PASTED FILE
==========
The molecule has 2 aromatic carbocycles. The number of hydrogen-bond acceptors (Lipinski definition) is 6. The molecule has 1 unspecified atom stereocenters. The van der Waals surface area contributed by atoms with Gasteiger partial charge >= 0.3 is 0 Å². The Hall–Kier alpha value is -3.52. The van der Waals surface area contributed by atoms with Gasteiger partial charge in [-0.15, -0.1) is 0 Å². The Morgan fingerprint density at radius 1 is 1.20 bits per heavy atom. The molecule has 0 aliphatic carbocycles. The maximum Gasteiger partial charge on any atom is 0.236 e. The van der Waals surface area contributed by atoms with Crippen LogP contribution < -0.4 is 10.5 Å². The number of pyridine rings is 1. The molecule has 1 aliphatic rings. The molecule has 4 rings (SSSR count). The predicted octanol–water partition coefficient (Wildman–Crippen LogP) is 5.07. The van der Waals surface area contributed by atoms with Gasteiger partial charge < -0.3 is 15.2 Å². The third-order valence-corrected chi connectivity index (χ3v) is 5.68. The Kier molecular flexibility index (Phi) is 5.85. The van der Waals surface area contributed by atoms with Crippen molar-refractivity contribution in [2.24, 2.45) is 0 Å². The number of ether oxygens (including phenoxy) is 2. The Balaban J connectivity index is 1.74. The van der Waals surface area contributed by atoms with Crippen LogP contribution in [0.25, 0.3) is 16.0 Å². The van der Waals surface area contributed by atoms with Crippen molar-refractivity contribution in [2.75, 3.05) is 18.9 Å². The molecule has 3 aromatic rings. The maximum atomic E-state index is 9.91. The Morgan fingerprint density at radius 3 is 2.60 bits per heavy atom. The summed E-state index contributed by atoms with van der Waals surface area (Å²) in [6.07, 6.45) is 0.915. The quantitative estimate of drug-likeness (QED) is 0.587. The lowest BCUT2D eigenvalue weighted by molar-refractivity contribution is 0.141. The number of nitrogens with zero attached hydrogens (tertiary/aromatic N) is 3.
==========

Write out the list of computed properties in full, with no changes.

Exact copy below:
The molecule has 2 aromatic carbocycles. The number of hydrogen-bond acceptors (Lipinski definition) is 6. The molecule has 1 unspecified atom stereocenters. The van der Waals surface area contributed by atoms with Gasteiger partial charge >= 0.3 is 0 Å². The Hall–Kier alpha value is -3.52. The van der Waals surface area contributed by atoms with Gasteiger partial charge in [-0.15, -0.1) is 0 Å². The Morgan fingerprint density at radius 1 is 1.20 bits per heavy atom. The molecule has 0 aliphatic carbocycles. The maximum Gasteiger partial charge on any atom is 0.236 e. The van der Waals surface area contributed by atoms with Crippen LogP contribution < -0.4 is 10.5 Å². The number of pyridine rings is 1. The molecule has 1 aliphatic rings. The molecule has 4 rings (SSSR count). The predicted octanol–water partition coefficient (Wildman–Crippen LogP) is 5.07. The van der Waals surface area contributed by atoms with Gasteiger partial charge < -0.3 is 15.2 Å². The third-order valence-corrected chi connectivity index (χ3v) is 5.68. The Kier molecular flexibility index (Phi) is 5.85. The van der Waals surface area contributed by atoms with Crippen molar-refractivity contribution in [2.24, 2.45) is 0 Å². The number of ether oxygens (including phenoxy) is 2. The Balaban J connectivity index is 1.74. The van der Waals surface area contributed by atoms with Crippen LogP contribution in [0.25, 0.3) is 16.0 Å². The van der Waals surface area contributed by atoms with Crippen molar-refractivity contribution in [2.75, 3.05) is 18.9 Å². The molecule has 3 aromatic rings. The maximum atomic E-state index is 9.91. The Morgan fingerprint density at radius 3 is 2.60 bits per heavy atom. The summed E-state index contributed by atoms with van der Waals surface area (Å²) in [6.07, 6.45) is 0.915. The quantitative estimate of drug-likeness (QED) is 0.587. The lowest BCUT2D eigenvalue weighted by molar-refractivity contribution is 0.141. The number of nitrogens with zero attached hydrogens (tertiary/aromatic N) is 3.